“A more important problem or puzzle which the editors have left to their successors is the extraordinary sameness of recent poetry or their selection of it. [...] Since one of the few claims they make is for the diversity of their collection the sameness of it must arise largely from a blindness to it. [...] Usually colloquial, and in the first person, these poems concern themselves almost exclusively with personal feelings, shifts in individual consciousness, as if this was all that poetry could do. In a decade during which the news and entertainment media increasingly personalize and privatize social and political problems, sentimentalize and sensationalize all emotion, this kind of poetry seems a part of the problem of public language in our culture rather than a critical response to it. This kind of poem was designed for the passionless people Gordon McLaughlin once accused us of being, but today everyone is passionate about everything they do, at least they had better be. The new forms of thought and feeling proposed by L=A=N=G=U=A=G=E poetry were a response to corruption of public language in America, and yet the editors of the Oxford dismiss them as another foreign fad. In this they are not alone. Policing the boundaries of the ruling forms with cheap passing shots at L=poetry is as close as we get to serious debate in the poetry world these days."
Further criticism of the hackneyed pseudo-homage to diversity played here is the selection of "minority" poets, which is unsurprising in the extreme. The editors haven't even thought to include "writing in English" or the like in the title, as Bornholt, O'Brien and Williams did so as to not have to do the real work that Wedde and McQueen did in their 1985 penguin in the inclusion of Writers working in Te Reo. There are Two Maori Writers (Hone Tuwhare and Robert Sullivan) one Pasifika Writer (Tusiata Avia) and everyone else is Pakeha-European-Palangi. As Ishmael Reed argues in the introduction to From Totems to Hip-Hop: A Multicultural Anthology of Poetry Across the Americas 1900-2002 the "minority" poetries that are endorsed by the dominant culture and selected to be "representative" are often very different to those which said cultures would chose and endorse themselves.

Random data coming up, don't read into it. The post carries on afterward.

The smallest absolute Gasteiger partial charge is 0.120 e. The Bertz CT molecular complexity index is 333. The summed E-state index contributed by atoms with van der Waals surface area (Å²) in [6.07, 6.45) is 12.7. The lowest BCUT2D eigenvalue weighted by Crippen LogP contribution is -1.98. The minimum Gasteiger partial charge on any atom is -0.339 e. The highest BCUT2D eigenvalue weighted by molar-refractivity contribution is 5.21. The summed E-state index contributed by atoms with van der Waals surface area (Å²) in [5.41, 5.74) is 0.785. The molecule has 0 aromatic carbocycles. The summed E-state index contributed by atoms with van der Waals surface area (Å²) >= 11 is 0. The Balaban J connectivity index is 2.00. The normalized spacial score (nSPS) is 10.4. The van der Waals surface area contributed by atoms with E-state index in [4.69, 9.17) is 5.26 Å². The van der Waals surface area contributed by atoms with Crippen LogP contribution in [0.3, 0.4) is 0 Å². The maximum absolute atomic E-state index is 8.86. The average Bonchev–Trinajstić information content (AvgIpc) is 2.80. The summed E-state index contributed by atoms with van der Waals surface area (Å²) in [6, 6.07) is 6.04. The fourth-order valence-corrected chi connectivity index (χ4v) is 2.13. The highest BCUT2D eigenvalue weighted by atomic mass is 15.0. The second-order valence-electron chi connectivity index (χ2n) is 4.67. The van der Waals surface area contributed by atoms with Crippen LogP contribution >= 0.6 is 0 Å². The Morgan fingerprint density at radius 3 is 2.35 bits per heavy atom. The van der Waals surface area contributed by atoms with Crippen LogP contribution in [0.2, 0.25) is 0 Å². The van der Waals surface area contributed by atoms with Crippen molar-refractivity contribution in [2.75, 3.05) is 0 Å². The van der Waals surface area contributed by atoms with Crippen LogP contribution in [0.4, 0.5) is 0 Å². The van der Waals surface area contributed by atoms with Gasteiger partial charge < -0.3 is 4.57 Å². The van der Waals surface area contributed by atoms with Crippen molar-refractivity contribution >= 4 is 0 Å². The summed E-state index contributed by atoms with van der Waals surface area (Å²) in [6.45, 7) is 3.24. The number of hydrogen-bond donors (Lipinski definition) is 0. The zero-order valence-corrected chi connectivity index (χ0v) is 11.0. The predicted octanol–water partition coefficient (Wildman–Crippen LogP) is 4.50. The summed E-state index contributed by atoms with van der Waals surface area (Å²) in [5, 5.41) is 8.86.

More. A survey of the publishers credited in the acknowledgements shows a huge domination by the University presses of Victoria and Auckland. Of the 58 books credited nearly half (25, or 43%) are published by VUP, 18 (31%) by AUP and a measly 11 by small-press publishers (the others are 1 by Otago, one by Oxford and a Manhire poem from the London Review of Books). Though this may be representative of the state of poetry publishing in New Zealand this domination is worrying (Cf. Patrick Evans on VUP and the IML - this is given simply as a interesting parallel text rather than an endorsement of his argument - though he raises some valid questions I find much of his argument, especially it's regionalism, problematic). This anthology is far from a selection where "each of the voices ... here surprises by its fresh take on language and the world ... offer[ing] a rich, rewarding conversation".
Anyone that may be reading my stuff (ha ha) and not Jack Ross's should immediately go there and do exactly as he says. It is important. And there will be more poems (and maybe poets) in the world do ing fantastic things. Go forth and destroy shakespeare!
Anyone interested in the political in art, or Antonin Artaud, or Heiner Müller (Teatermaskinen; Die Hamletmaschine) should check out this, courtesy of the wonderful Johannes Göransson. There is excess. It is a beautiful thing.
Just received some fantastic photos in my inbox, which I'd completely forgotten had been taken. They're proposed cover-shots channeling my supposed romantic-poet-cum-prophet-pastoral-sublimist persona, in a preindustrial bucolic Riverside setting. Apparently I should be expending more effort mythologising myself. The best follows, for your amusement at my expense.
Photo is courtesy of the wonderful but somewhat mean Sally McIntyre (look! she's laughing at me! She's out of frame, but you can still hear it... ).
I'm going to write many poems about the weather. And my feelings. And my feelings on the weather.